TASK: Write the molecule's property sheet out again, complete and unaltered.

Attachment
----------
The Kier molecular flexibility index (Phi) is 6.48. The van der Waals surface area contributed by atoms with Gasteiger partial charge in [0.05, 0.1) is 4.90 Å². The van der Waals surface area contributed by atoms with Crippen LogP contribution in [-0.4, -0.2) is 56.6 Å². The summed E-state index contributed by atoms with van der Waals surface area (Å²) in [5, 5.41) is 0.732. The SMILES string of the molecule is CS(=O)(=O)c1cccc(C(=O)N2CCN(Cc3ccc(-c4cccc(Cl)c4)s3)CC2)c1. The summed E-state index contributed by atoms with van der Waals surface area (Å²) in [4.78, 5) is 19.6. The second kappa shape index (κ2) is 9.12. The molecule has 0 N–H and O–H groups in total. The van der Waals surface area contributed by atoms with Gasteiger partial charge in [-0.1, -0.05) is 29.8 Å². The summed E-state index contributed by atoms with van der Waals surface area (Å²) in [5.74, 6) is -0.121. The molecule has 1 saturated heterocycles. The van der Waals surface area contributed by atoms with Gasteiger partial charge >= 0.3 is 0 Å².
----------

The Kier molecular flexibility index (Phi) is 6.48. The van der Waals surface area contributed by atoms with Gasteiger partial charge in [0.05, 0.1) is 4.90 Å². The van der Waals surface area contributed by atoms with Crippen LogP contribution in [-0.4, -0.2) is 56.6 Å². The summed E-state index contributed by atoms with van der Waals surface area (Å²) in [5, 5.41) is 0.732. The SMILES string of the molecule is CS(=O)(=O)c1cccc(C(=O)N2CCN(Cc3ccc(-c4cccc(Cl)c4)s3)CC2)c1. The summed E-state index contributed by atoms with van der Waals surface area (Å²) in [4.78, 5) is 19.6. The second kappa shape index (κ2) is 9.12. The molecule has 0 N–H and O–H groups in total. The van der Waals surface area contributed by atoms with Gasteiger partial charge in [-0.1, -0.05) is 29.8 Å². The summed E-state index contributed by atoms with van der Waals surface area (Å²) in [5.74, 6) is -0.121. The molecule has 1 saturated heterocycles. The van der Waals surface area contributed by atoms with Gasteiger partial charge >= 0.3 is 0 Å².